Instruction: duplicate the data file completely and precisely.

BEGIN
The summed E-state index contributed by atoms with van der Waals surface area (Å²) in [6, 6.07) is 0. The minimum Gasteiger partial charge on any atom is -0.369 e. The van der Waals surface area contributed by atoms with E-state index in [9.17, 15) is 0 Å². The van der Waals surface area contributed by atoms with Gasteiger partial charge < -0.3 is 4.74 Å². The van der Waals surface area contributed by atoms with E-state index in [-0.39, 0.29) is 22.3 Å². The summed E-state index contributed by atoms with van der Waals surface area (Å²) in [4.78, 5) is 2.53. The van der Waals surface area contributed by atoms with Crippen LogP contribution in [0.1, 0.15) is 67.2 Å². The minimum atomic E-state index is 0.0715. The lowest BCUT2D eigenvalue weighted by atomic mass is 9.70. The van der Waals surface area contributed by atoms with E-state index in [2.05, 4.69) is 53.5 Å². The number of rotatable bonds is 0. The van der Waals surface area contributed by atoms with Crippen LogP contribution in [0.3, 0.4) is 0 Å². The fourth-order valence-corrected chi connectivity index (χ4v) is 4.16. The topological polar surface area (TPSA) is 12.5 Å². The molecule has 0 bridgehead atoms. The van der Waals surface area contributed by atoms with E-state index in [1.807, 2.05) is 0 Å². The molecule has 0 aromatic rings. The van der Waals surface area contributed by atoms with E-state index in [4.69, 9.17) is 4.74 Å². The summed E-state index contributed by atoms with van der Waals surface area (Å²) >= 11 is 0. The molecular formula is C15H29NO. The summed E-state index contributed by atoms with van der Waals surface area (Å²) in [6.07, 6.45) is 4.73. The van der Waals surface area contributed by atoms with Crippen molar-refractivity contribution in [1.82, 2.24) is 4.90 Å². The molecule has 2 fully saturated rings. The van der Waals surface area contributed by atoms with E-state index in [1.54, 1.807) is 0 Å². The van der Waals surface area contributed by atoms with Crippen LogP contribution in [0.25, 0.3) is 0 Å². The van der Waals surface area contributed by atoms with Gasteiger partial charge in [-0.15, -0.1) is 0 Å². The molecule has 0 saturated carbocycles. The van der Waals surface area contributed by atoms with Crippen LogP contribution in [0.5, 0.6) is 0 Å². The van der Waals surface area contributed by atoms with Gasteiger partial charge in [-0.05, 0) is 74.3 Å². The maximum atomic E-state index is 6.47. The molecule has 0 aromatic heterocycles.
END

The summed E-state index contributed by atoms with van der Waals surface area (Å²) in [6, 6.07) is 0. The minimum Gasteiger partial charge on any atom is -0.369 e. The van der Waals surface area contributed by atoms with E-state index in [9.17, 15) is 0 Å². The van der Waals surface area contributed by atoms with Gasteiger partial charge < -0.3 is 4.74 Å². The van der Waals surface area contributed by atoms with E-state index in [-0.39, 0.29) is 22.3 Å². The summed E-state index contributed by atoms with van der Waals surface area (Å²) in [4.78, 5) is 2.53. The van der Waals surface area contributed by atoms with Crippen LogP contribution in [0.1, 0.15) is 67.2 Å². The minimum atomic E-state index is 0.0715. The lowest BCUT2D eigenvalue weighted by atomic mass is 9.70. The van der Waals surface area contributed by atoms with E-state index in [2.05, 4.69) is 53.5 Å². The number of rotatable bonds is 0. The van der Waals surface area contributed by atoms with Crippen LogP contribution in [0.3, 0.4) is 0 Å². The fourth-order valence-corrected chi connectivity index (χ4v) is 4.16. The topological polar surface area (TPSA) is 12.5 Å². The molecule has 0 bridgehead atoms. The van der Waals surface area contributed by atoms with E-state index in [1.807, 2.05) is 0 Å². The molecule has 0 aromatic rings. The van der Waals surface area contributed by atoms with E-state index in [4.69, 9.17) is 4.74 Å². The summed E-state index contributed by atoms with van der Waals surface area (Å²) >= 11 is 0. The molecular formula is C15H29NO. The summed E-state index contributed by atoms with van der Waals surface area (Å²) in [6.07, 6.45) is 4.73. The van der Waals surface area contributed by atoms with Crippen molar-refractivity contribution in [1.82, 2.24) is 4.90 Å². The molecule has 2 fully saturated rings. The van der Waals surface area contributed by atoms with E-state index in [1.54, 1.807) is 0 Å². The van der Waals surface area contributed by atoms with Crippen LogP contribution in [0.25, 0.3) is 0 Å². The van der Waals surface area contributed by atoms with Gasteiger partial charge in [-0.15, -0.1) is 0 Å². The molecule has 0 saturated carbocycles. The van der Waals surface area contributed by atoms with Crippen LogP contribution in [0.5, 0.6) is 0 Å². The van der Waals surface area contributed by atoms with Gasteiger partial charge in [-0.05, 0) is 74.3 Å². The maximum atomic E-state index is 6.47. The molecule has 0 aromatic heterocycles.